54.4    Details were also given of the strategy outcomes being sought to meet the starting well and living well strategies. The early years provision including the delivery of family coaching and parent interventions in order to provide holistic whole family support for which there had been high demand during the pandemic. There was also a specialist adolescent service which included support around substance use and sexual health.


54.5    In meeting the living well strategy, structures were in place to support adults with learning difficulties into work, in the city this stood at 7.9% compared with the national average of 5.5%, this also supported the City Employment and Skills Plan. There was also a Care Leavers Pledge and provision of supported living to those to live outside of care homes. In Brighton this stood at 78.9% of adults being in settled accommodation when set against the national average of 77%.


54.6    Members welcomed the presentation and update which had been provided.


54.7    RESOLVED – That the contents of the presentation be noted and received.


            Note:  Councillor Clare, Children of the Young People, Learning and Skills Committee was in attendance to hear the presentation. Councillor Clare stated that she had welcomed the opportunity for a presentation to be given to the Board updating on work which had been undertaken and structures which were in place going forward.




55          Health & Wellbeing Board Review: Proposals for Agreement



55.1    The Committee considered a report of the Interim Executive Director of Health and Adult Social Care which presented proposals to improve the effectiveness of the Health & Wellbeing Board (HWB)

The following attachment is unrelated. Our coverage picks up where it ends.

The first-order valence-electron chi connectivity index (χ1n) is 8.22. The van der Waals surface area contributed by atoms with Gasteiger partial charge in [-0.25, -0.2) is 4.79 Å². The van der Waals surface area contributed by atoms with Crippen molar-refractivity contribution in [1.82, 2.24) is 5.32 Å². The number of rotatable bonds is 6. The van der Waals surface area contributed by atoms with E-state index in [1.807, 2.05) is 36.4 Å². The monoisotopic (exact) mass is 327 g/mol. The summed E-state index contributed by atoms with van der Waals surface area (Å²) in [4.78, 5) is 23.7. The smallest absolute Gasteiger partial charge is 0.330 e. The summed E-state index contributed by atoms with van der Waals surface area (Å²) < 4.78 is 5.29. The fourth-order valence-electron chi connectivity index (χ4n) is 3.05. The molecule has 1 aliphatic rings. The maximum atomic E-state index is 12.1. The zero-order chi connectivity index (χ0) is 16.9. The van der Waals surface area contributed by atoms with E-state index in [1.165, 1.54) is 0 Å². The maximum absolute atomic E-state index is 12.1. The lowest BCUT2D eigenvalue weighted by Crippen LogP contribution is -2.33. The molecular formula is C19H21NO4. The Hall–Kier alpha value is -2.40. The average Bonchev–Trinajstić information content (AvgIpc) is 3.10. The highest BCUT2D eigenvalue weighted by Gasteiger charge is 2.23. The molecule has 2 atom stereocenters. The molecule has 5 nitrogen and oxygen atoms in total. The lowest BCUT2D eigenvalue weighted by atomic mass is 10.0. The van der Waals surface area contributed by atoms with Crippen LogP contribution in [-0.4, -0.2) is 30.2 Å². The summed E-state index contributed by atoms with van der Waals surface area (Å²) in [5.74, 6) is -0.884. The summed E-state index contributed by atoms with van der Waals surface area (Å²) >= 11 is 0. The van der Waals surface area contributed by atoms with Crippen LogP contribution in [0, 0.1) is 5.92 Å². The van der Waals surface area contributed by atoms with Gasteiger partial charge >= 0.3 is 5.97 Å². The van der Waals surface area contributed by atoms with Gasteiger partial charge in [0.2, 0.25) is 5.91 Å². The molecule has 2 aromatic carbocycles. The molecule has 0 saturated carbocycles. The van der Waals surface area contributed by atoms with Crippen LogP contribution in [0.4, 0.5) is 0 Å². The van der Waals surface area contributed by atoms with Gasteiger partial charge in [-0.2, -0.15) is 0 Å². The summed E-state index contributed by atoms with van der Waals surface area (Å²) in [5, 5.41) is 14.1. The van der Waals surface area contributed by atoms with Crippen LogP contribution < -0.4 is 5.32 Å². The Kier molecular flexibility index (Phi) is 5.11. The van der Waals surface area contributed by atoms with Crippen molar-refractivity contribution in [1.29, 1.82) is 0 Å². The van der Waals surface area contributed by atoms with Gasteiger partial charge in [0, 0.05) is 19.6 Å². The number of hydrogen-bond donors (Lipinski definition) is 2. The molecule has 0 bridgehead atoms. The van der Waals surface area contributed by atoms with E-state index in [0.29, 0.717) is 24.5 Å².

55.2    Under the Health & Social Care Act (2012) all local authorities with social care responsibilities had been required to establish Health & Wellbeing Boards (HWB). The 2012 Act (and subsequent Regulations) set out a legal framework for HWBs, including a minimum membership and statutory duties. However, local authorities were given considerable freedom to develop locally appropriate HWB models with additional membership and duties. In consequence, a number of different HWB models had evolved and over time it had become apparent that some models were more effective than others. Since 2019 the Brighton & Hove HWB had been working with the Local Government Association (LGA) to better understand good practice with regard to HWBs and it had become clear as a result of that work that there were aspects of the Brighton & Hove HWB model which needed to be changed and updated to reflect recent major developments in health and care in order to make it more effective and to better align it with best practice across England.


55.3.   It was noted that the proposals being put forward for approval had been developed by BHCC officers in partnership with HWB member organisations and stakeholders across the city and that the review process had been supported by the Local Government Association (LGA). The review proposals had also been influenced by an online public consultation which had run during November/December 2020.  It was explained that if approved by the Board, the proposed changes to the HWB membership and Terms of Reference would require amendment of the Council’s Constitution and so would also need to be considered and agreed by Full Council. Insofar as the proposed changes could impact on partner organisations, they might also need to go through those organisations’ governance processes.